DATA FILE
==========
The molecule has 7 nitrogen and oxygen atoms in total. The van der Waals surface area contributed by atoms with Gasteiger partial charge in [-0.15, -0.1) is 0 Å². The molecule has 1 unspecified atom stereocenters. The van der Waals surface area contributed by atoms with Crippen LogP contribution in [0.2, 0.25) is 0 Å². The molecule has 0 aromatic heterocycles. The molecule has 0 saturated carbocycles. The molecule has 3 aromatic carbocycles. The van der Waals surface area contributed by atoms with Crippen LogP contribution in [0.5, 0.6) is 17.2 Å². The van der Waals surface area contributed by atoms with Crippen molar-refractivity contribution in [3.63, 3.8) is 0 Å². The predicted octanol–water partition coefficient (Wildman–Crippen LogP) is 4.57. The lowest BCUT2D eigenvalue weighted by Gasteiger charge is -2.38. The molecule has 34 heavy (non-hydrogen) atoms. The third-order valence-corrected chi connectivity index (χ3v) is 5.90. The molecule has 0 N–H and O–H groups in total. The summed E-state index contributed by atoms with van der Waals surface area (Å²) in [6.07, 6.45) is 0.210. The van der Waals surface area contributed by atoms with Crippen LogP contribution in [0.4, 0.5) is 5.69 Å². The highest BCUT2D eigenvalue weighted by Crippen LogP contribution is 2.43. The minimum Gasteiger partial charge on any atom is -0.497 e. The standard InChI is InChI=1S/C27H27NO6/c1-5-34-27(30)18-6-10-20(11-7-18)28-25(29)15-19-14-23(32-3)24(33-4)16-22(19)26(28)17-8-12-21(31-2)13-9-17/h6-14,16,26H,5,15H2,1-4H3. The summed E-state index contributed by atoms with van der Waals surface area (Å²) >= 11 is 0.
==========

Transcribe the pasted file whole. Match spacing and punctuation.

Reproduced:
The molecule has 7 nitrogen and oxygen atoms in total. The van der Waals surface area contributed by atoms with Gasteiger partial charge in [-0.15, -0.1) is 0 Å². The molecule has 1 unspecified atom stereocenters. The van der Waals surface area contributed by atoms with Crippen LogP contribution in [0.2, 0.25) is 0 Å². The molecule has 0 aromatic heterocycles. The molecule has 0 saturated carbocycles. The molecule has 3 aromatic carbocycles. The van der Waals surface area contributed by atoms with Crippen LogP contribution in [0.5, 0.6) is 17.2 Å². The van der Waals surface area contributed by atoms with Crippen molar-refractivity contribution in [3.63, 3.8) is 0 Å². The predicted octanol–water partition coefficient (Wildman–Crippen LogP) is 4.57. The lowest BCUT2D eigenvalue weighted by Gasteiger charge is -2.38. The molecule has 34 heavy (non-hydrogen) atoms. The third-order valence-corrected chi connectivity index (χ3v) is 5.90. The molecule has 0 N–H and O–H groups in total. The summed E-state index contributed by atoms with van der Waals surface area (Å²) in [6.07, 6.45) is 0.210. The van der Waals surface area contributed by atoms with Crippen LogP contribution in [0.4, 0.5) is 5.69 Å². The highest BCUT2D eigenvalue weighted by Crippen LogP contribution is 2.43. The minimum Gasteiger partial charge on any atom is -0.497 e. The standard InChI is InChI=1S/C27H27NO6/c1-5-34-27(30)18-6-10-20(11-7-18)28-25(29)15-19-14-23(32-3)24(33-4)16-22(19)26(28)17-8-12-21(31-2)13-9-17/h6-14,16,26H,5,15H2,1-4H3. The summed E-state index contributed by atoms with van der Waals surface area (Å²) >= 11 is 0.